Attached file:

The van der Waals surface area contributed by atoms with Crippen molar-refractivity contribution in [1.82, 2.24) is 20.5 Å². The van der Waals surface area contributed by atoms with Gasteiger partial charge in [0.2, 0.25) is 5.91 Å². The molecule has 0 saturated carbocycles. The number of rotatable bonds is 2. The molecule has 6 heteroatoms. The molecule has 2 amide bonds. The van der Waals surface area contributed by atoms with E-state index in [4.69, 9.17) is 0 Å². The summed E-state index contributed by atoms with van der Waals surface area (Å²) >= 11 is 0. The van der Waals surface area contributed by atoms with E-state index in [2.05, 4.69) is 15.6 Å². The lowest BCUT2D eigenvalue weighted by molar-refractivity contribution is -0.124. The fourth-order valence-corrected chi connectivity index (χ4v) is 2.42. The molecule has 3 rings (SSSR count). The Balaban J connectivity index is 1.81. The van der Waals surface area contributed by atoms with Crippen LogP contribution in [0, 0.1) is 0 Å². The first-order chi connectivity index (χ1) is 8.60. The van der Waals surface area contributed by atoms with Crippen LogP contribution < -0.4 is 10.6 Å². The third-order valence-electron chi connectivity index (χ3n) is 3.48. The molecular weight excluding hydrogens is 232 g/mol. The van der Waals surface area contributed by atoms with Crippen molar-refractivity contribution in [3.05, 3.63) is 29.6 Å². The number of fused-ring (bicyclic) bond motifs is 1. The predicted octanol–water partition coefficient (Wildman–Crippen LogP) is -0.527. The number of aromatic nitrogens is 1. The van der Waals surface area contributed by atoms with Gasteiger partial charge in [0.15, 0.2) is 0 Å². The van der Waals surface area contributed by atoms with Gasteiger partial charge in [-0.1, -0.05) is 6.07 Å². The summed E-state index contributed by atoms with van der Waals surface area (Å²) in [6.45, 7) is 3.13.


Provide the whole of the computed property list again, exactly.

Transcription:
The van der Waals surface area contributed by atoms with Crippen molar-refractivity contribution in [1.82, 2.24) is 20.5 Å². The van der Waals surface area contributed by atoms with Gasteiger partial charge in [0.2, 0.25) is 5.91 Å². The molecule has 0 saturated carbocycles. The number of rotatable bonds is 2. The molecule has 6 heteroatoms. The molecule has 2 amide bonds. The van der Waals surface area contributed by atoms with E-state index in [4.69, 9.17) is 0 Å². The summed E-state index contributed by atoms with van der Waals surface area (Å²) >= 11 is 0. The van der Waals surface area contributed by atoms with E-state index in [2.05, 4.69) is 15.6 Å². The lowest BCUT2D eigenvalue weighted by molar-refractivity contribution is -0.124. The fourth-order valence-corrected chi connectivity index (χ4v) is 2.42. The molecule has 3 rings (SSSR count). The Balaban J connectivity index is 1.81. The van der Waals surface area contributed by atoms with Crippen LogP contribution in [0, 0.1) is 0 Å². The first-order chi connectivity index (χ1) is 8.60. The van der Waals surface area contributed by atoms with Crippen LogP contribution < -0.4 is 10.6 Å². The third-order valence-electron chi connectivity index (χ3n) is 3.48. The molecular weight excluding hydrogens is 232 g/mol. The van der Waals surface area contributed by atoms with Crippen molar-refractivity contribution in [3.05, 3.63) is 29.6 Å². The number of fused-ring (bicyclic) bond motifs is 1. The predicted octanol–water partition coefficient (Wildman–Crippen LogP) is -0.527. The number of aromatic nitrogens is 1. The van der Waals surface area contributed by atoms with Gasteiger partial charge in [0.15, 0.2) is 0 Å². The van der Waals surface area contributed by atoms with Gasteiger partial charge in [-0.1, -0.05) is 6.07 Å². The summed E-state index contributed by atoms with van der Waals surface area (Å²) in [6.45, 7) is 3.13.